In my original post, I endeavored to answer two questions:
- What youth services means as a profession? -and-
- What youth services means to me?
Returning back to Virginia Walters' "Six Tenets of Youth Services Librarianship", I feel that she was right on the mark, for the most part. Throughout the course of publishing this blog, I have come to realize that while Reader's Advisory, Storytelling, and Booktalks are amazing tried and true tools for promoting reading, I do not think they are they only tools for doing so. To this end, building diverse collections and establishing thorough collection development policies also invariably promote reading, not to mention collaboration efforts undertaken by librarians and the role of technology in learning.
Here is a list of some other key takeaways I have uncovered with regard to the profession( in no particular order):
- A child's development is cumulative, with each stage building upon the previous one, effectively underscoring the importance of the library's place in a child's life.
- We begin to read from the moment we touch a book, are spoken to, and are read to - it is beyond essential to take advantage of this concept and to communicate this notion to parents and caregivers.
- Free Voluntary Reading (FVR) represents the best method for establishing literacy skills, successfully leading to increased reading proficiency.
- Collaboration is crucial to achievement!! Collaboration amongst public and school librarians, and school librarians and teachers results in increased learning for children/teens.
- When working with teens, it is important to remember that while everyone struggles with identity issues over the course of his or her life and with finding his or her place in the world, keep in mind that teens are doing it for the very first time. As such, it may be increasingly overwhelming for them. Librarians can support teens in this regard.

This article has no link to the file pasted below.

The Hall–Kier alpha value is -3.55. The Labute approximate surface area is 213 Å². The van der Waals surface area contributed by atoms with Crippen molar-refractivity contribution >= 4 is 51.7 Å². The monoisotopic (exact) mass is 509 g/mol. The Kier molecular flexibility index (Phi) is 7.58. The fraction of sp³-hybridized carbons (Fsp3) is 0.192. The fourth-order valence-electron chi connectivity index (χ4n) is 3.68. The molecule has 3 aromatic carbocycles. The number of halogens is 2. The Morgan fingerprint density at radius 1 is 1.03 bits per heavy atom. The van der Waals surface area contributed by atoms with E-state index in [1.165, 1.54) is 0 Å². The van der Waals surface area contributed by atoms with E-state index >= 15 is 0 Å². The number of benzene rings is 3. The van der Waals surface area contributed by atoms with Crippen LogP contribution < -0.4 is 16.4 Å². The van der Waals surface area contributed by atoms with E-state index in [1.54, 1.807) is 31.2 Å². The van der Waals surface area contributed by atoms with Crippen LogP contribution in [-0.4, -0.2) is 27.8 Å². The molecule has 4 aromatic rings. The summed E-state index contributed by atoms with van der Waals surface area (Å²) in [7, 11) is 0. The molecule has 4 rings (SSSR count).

- Young adults DO read!! It might not be the traditional book format, but they do!
- Selection policies are essential in substantiating a link between the library and professional ethics and ideals such as Intellectual Freedom.
- Furthermore, professional ideals such as diversity must be specifically spelled out in such policies - it is dangerous to gloss over these fundamental values, assuming they are a "given."
- Librarians must build diverse collections, not only embodying a wide range of diverse perspectives, but also a wide range of formats. Digital resources are simply a way of the new millennium and engender many unique benefits in their own right (space saving, cost efficiencies, remote access, etc.)
- Finally, librarians must impart valuable information literacy skills to their students/patrons (their survival in the 21st century depends upon it!), and teach them how become critical evaluators and ethical users of information.
When it comes to what youth services librarianship means to me, I still think that the focus upon the individual child remains Walters' strongest tenet. Moreover, I have learned that librarians and educators can truly make a difference in the lives of their patrons, especially upon considering at-risk populations, for whom the library may be the only source of information and access. I mean, I obviously already deeply believed in this idea, otherwise I would not be in this profession, but this course and blog helped me cement the why and more importantly the how.
In closing, I am tempted to return to what I acknowledged in my first blog post. That to me, youth services librarianship means establishing a genuine connection with each patron or student. I truly think that is the foundation upon which everything rests.
Thank you for coming along this blog odyssey with me - I sincerely hope that this blog has inspired to stay connected to the existing community of Youth Services professionals, colleagues, and students!!